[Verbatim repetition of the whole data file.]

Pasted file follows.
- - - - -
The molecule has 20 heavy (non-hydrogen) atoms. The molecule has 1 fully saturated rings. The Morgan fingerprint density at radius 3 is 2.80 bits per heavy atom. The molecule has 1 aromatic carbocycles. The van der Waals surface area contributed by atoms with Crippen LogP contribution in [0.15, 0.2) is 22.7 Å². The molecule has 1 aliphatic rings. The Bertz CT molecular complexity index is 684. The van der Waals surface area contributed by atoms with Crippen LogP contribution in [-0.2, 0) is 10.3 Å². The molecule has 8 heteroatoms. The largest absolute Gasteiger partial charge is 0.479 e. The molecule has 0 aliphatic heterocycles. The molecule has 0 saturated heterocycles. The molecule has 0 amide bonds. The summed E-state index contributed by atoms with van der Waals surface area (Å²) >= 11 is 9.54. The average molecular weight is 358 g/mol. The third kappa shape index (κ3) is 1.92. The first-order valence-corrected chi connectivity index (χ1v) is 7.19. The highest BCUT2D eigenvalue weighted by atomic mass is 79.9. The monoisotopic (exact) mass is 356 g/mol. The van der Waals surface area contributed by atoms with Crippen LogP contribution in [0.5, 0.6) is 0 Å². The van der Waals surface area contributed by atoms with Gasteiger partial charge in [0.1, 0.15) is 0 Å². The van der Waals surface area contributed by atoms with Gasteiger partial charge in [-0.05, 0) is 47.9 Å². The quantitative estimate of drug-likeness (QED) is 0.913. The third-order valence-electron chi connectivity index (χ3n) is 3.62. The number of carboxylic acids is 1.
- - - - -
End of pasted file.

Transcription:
The molecule has 20 heavy (non-hydrogen) atoms. The molecule has 1 fully saturated rings. The Morgan fingerprint density at radius 3 is 2.80 bits per heavy atom. The molecule has 1 aromatic carbocycles. The van der Waals surface area contributed by atoms with Crippen LogP contribution in [0.15, 0.2) is 22.7 Å². The molecule has 1 aliphatic rings. The Bertz CT molecular complexity index is 684. The van der Waals surface area contributed by atoms with Crippen LogP contribution in [-0.2, 0) is 10.3 Å². The molecule has 8 heteroatoms. The largest absolute Gasteiger partial charge is 0.479 e. The molecule has 0 aliphatic heterocycles. The molecule has 0 saturated heterocycles. The molecule has 0 amide bonds. The summed E-state index contributed by atoms with van der Waals surface area (Å²) >= 11 is 9.54. The average molecular weight is 358 g/mol. The third kappa shape index (κ3) is 1.92. The first-order valence-corrected chi connectivity index (χ1v) is 7.19. The highest BCUT2D eigenvalue weighted by atomic mass is 79.9. The monoisotopic (exact) mass is 356 g/mol. The van der Waals surface area contributed by atoms with Crippen LogP contribution in [0.5, 0.6) is 0 Å². The van der Waals surface area contributed by atoms with Gasteiger partial charge in [0.1, 0.15) is 0 Å². The van der Waals surface area contributed by atoms with Gasteiger partial charge in [-0.05, 0) is 47.9 Å². The quantitative estimate of drug-likeness (QED) is 0.913. The third-order valence-electron chi connectivity index (χ3n) is 3.62. The number of carboxylic acids is 1.